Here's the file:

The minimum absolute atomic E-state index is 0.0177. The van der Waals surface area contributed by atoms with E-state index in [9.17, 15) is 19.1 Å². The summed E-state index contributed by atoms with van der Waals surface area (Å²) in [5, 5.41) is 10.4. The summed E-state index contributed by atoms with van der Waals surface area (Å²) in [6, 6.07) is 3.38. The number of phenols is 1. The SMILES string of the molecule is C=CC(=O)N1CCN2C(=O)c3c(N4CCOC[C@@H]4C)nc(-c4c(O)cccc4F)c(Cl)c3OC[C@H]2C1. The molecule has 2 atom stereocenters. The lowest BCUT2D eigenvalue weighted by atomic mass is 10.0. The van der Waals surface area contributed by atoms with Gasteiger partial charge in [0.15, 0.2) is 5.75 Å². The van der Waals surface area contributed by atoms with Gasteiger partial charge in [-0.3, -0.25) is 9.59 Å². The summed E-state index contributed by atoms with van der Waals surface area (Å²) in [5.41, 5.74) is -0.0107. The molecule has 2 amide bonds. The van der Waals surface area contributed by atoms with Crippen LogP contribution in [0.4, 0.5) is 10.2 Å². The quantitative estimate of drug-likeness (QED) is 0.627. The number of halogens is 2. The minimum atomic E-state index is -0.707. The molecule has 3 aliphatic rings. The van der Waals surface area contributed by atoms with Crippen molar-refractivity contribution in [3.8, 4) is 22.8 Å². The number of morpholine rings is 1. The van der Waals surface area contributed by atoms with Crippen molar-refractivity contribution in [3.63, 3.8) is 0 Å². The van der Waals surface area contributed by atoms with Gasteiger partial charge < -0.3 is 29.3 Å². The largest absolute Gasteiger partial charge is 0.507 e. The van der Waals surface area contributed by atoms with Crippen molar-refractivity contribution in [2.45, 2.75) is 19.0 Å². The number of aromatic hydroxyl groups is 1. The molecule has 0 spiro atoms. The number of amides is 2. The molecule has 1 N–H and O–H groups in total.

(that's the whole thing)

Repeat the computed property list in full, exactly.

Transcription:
The minimum absolute atomic E-state index is 0.0177. The van der Waals surface area contributed by atoms with E-state index in [9.17, 15) is 19.1 Å². The summed E-state index contributed by atoms with van der Waals surface area (Å²) in [5, 5.41) is 10.4. The summed E-state index contributed by atoms with van der Waals surface area (Å²) in [6, 6.07) is 3.38. The number of phenols is 1. The SMILES string of the molecule is C=CC(=O)N1CCN2C(=O)c3c(N4CCOC[C@@H]4C)nc(-c4c(O)cccc4F)c(Cl)c3OC[C@H]2C1. The molecule has 2 atom stereocenters. The lowest BCUT2D eigenvalue weighted by atomic mass is 10.0. The van der Waals surface area contributed by atoms with Gasteiger partial charge in [0.15, 0.2) is 5.75 Å². The van der Waals surface area contributed by atoms with Gasteiger partial charge in [-0.3, -0.25) is 9.59 Å². The summed E-state index contributed by atoms with van der Waals surface area (Å²) in [5.41, 5.74) is -0.0107. The molecule has 2 amide bonds. The van der Waals surface area contributed by atoms with Crippen LogP contribution in [0.4, 0.5) is 10.2 Å². The quantitative estimate of drug-likeness (QED) is 0.627. The number of halogens is 2. The minimum atomic E-state index is -0.707. The molecule has 3 aliphatic rings. The van der Waals surface area contributed by atoms with Crippen molar-refractivity contribution in [3.8, 4) is 22.8 Å². The number of morpholine rings is 1. The van der Waals surface area contributed by atoms with Crippen molar-refractivity contribution in [3.63, 3.8) is 0 Å². The van der Waals surface area contributed by atoms with Gasteiger partial charge < -0.3 is 29.3 Å². The largest absolute Gasteiger partial charge is 0.507 e. The van der Waals surface area contributed by atoms with Crippen molar-refractivity contribution in [2.45, 2.75) is 19.0 Å². The number of aromatic hydroxyl groups is 1. The molecule has 0 spiro atoms. The number of amides is 2. The molecule has 1 N–H and O–H groups in total.